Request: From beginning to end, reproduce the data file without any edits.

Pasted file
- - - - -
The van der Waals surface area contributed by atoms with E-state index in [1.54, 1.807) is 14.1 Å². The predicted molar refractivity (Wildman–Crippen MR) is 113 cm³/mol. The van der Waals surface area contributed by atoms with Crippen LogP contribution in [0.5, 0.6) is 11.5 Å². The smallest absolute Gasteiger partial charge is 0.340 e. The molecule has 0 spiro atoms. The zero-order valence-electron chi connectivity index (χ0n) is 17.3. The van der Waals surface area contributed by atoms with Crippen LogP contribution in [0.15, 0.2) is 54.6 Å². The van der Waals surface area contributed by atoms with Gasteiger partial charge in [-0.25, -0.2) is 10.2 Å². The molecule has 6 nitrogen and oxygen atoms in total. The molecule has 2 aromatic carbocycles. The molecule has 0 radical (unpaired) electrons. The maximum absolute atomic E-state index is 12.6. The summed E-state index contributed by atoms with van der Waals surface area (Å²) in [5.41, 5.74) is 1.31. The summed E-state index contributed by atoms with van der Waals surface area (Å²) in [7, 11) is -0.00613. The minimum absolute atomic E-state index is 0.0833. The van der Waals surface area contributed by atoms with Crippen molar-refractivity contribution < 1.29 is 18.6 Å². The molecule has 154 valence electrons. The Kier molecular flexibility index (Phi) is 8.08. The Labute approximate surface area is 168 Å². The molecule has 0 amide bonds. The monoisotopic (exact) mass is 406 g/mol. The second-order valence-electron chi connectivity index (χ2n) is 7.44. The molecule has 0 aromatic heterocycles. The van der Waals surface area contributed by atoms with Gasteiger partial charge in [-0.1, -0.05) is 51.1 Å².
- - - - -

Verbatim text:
The van der Waals surface area contributed by atoms with E-state index in [1.54, 1.807) is 14.1 Å². The predicted molar refractivity (Wildman–Crippen MR) is 113 cm³/mol. The van der Waals surface area contributed by atoms with Crippen LogP contribution in [0.5, 0.6) is 11.5 Å². The smallest absolute Gasteiger partial charge is 0.340 e. The molecule has 0 spiro atoms. The zero-order valence-electron chi connectivity index (χ0n) is 17.3. The van der Waals surface area contributed by atoms with Crippen LogP contribution in [0.15, 0.2) is 54.6 Å². The van der Waals surface area contributed by atoms with Gasteiger partial charge in [-0.25, -0.2) is 10.2 Å². The molecule has 6 nitrogen and oxygen atoms in total. The molecule has 2 aromatic carbocycles. The molecule has 0 radical (unpaired) electrons. The maximum absolute atomic E-state index is 12.6. The summed E-state index contributed by atoms with van der Waals surface area (Å²) in [5.41, 5.74) is 1.31. The summed E-state index contributed by atoms with van der Waals surface area (Å²) in [7, 11) is -0.00613. The minimum absolute atomic E-state index is 0.0833. The van der Waals surface area contributed by atoms with Crippen molar-refractivity contribution < 1.29 is 18.6 Å². The molecule has 154 valence electrons. The Kier molecular flexibility index (Phi) is 8.08. The Labute approximate surface area is 168 Å². The molecule has 0 amide bonds. The monoisotopic (exact) mass is 406 g/mol. The second-order valence-electron chi connectivity index (χ2n) is 7.44. The molecule has 0 aromatic heterocycles. The van der Waals surface area contributed by atoms with Gasteiger partial charge in [-0.1, -0.05) is 51.1 Å².